Dave Brailsford, British Cycling's Performance Director and boss of the new Sky team put in the application for a ProTour licence this week, signaling the beginning of the next phase of the project.
"We put the application in on Monday," Brailsford said from France. "It was the standard application process with the financial documents and contract details."
"'We also presented an outline of the project's values and how it will work, and all about our anti-doping procedures and how we do it. We did it very thoroughly, shall we say. The panel will now review the information."
With the application goes a cheque of €50,000 to the Union Cycliste International, the sports governing body. The original idea was that teams with a ProTour licence were guaranteed entry in to the biggest bike races in the world, including the Tour de France.
Although that agreement isn't strictly in place after the organisers of the Grand Tours pulled their races from the ProTour calendar, ProTour teams have only been left out of certain races because of positive tests and drug scandals.
Should Team Sky ride the Tour de France next year as is expected, it will be the first time a British team has ridden since ANC Halfords in 1987.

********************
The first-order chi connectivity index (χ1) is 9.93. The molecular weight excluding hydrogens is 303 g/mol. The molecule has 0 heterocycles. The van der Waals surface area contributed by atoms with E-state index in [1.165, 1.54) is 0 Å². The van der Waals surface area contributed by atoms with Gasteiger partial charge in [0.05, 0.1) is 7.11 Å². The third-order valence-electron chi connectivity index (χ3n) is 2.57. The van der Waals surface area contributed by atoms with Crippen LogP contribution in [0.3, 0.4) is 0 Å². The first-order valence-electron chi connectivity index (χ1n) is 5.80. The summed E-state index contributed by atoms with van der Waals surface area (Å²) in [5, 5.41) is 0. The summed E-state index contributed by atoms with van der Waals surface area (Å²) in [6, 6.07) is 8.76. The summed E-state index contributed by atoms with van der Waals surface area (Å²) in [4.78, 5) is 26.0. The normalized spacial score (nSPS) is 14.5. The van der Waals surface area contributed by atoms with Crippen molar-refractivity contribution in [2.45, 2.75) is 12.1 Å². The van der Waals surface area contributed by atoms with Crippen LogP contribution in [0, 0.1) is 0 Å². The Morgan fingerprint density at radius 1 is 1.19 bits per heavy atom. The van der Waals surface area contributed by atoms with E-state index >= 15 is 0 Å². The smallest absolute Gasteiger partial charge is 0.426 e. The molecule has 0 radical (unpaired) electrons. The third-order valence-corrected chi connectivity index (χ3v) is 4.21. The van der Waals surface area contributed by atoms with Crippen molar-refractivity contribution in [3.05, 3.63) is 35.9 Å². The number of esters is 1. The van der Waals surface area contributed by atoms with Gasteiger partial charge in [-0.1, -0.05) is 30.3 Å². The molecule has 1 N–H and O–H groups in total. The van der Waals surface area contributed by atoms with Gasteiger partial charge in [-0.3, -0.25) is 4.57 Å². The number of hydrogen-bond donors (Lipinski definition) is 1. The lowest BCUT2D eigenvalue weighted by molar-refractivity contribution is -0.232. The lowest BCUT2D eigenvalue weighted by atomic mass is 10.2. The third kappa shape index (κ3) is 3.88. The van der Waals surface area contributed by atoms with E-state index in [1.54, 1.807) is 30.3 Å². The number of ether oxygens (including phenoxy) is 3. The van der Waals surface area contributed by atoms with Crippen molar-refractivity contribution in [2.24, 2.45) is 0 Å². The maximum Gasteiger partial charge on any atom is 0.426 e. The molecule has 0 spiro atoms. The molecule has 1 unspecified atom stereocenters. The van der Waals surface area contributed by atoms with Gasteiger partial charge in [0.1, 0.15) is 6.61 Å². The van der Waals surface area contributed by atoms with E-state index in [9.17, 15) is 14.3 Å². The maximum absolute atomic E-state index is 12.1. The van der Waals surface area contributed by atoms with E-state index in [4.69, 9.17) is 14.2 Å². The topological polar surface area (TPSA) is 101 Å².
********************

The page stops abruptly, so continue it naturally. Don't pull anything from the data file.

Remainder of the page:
Although it's not guaranteed that Team Sky will be given a ProTour licence, Brailsford is very confident. "We'll probably end up going over there for a meeting in the next couple of weeks where we'll face any questions, but we think it's a good submission, and with a backer like Sky......."
There are currently 18 ProTour teams. Of those, only Fuji-Servetto are not riding this year's Tour de France.
Brailsford and the ever growing team of backroom staff were in Monaco for the Tour's start paying particular attention to the team buses. He's recruited two vehicle specialists from Formula 1 who spent the opening weekend looking out their soon-to-be-rivals buses as they work on designing the Sky team bus.
Team Sky: As it happens
Team Sky takes off
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Editor of Cycling Weekly magazine, Simon has been working at the title since 2001. He fell in love with cycling when channel surfing in 1989 and happening across the greatest ever edition of the Tour de France. He's been a Greg LeMond fan ever since. He started racing in 1995 when moving to university in North Wales gave him more time to train and some amazing roads to train on. He raced domestically for several years, riding everything from Surrey leagues to time trials, track and even a few Premier Calendars. In 2000 he spent one season racing in Belgium with the Kingsnorth International Wheelers.
Since working for Cycling Weekly he has written product reviews, fitness features, pro interviews, race coverage and news. He has covered the Tour de France more times than he can remember along with two Olympic Games and many other international and UK domestic races. He can still be seen at his club's evening races through the summer but he still hasn't completed the CW5000 challenge!
SIMON IS CURRENTLY RIDING
Road bike: Pinarello K8S with Shimano Dura Ace
TT bike: Specialized Venge road bike with FFWD wheels and Easton Attack TT bars
Gravel bike: N/A
Training bike: Rourke custom hand made with Reynolds 853 steel
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